Jovian Tropospheric Horizontal and Vertical Temperature Structure During the Galileo G1 Orbit

B.M. Fisher tex2html_wrap_inline11 , G.S. Orton, M. Ressler, S. Hinkley tex2html_wrap_inline13 (JPL,Caltech)

We observed Jupiter at 11 thermal infrared wavelengths from 7.85 tex2html_wrap_inline15 m to 24.5 tex2html_wrap_inline15 m from June 26-July 1, 1996 using the MIRLIN camera at the NASA IRTF. The observations were made in support of the Galileo Ganymede-1 orbit to provide a global perspective to compliment the high-resolution, limited-area spacecraft observations. Our wavelength coverage allows for sounding of the tropospheric temperatures at pressures of approximately 100-500 mbar. The sounding results in maps of temperature as a function of latitude, longitude, and pressure. Good weather during the observation period allowed for complete planet coverage. We apply the thermal wind equation for geostrophic conditions to find latitudinal and longitudinal wind shears as a function of pressure and location. Preliminary results have shown evidence for a counter-rotating region in the center of the Great Red Spot at the 250 mbar level. Thermal wind shears are examined in detail at the latitudes of the 5 tex2html_wrap_inline15 m hot spots, the North Equatorial Belt (NEB) and around the southern-hemisphere classical white ovals. Considerable longitudinal structure is observed in Jupiter's NEB. The vertical temperature structure of these features is examined for evidence vertical shear in the rotation rates. Temporal changes on the time scale of a few days are examined.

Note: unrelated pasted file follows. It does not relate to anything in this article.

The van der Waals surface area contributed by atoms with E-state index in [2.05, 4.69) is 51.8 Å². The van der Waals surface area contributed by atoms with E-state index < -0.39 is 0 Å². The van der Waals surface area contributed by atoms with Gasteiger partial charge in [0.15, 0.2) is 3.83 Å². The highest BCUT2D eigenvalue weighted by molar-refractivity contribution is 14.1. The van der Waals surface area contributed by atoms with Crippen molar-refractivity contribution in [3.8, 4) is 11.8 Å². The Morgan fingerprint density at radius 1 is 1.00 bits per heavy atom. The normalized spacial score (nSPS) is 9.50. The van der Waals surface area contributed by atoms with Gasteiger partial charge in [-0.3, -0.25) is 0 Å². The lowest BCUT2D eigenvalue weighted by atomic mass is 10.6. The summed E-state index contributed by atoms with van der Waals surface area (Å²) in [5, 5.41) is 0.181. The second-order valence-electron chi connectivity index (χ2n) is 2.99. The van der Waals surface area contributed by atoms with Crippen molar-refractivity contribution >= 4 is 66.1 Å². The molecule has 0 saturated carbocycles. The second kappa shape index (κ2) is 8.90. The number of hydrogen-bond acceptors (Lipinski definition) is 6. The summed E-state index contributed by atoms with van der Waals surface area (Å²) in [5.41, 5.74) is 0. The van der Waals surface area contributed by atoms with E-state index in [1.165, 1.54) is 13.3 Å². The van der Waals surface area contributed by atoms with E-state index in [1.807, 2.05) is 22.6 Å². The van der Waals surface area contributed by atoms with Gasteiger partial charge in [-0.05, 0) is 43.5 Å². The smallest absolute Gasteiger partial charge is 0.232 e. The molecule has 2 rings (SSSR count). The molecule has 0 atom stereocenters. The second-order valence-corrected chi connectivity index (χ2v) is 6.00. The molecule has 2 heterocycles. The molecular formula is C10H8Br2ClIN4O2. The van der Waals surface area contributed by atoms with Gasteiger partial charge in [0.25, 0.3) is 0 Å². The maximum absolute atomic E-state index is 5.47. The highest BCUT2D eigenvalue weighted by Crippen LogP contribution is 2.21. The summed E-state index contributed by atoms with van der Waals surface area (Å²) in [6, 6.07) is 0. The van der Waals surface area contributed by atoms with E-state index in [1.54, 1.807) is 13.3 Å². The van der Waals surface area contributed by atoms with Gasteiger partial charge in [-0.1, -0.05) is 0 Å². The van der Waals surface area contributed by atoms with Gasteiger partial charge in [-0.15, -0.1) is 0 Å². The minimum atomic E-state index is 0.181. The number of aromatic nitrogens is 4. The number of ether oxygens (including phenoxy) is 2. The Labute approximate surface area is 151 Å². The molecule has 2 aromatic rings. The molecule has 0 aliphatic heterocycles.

tex2html_wrap_inline11 NASA/NRC Resident Research Associate
tex2html_wrap_inline13 Caltech Summer Undergraduate Research Fellow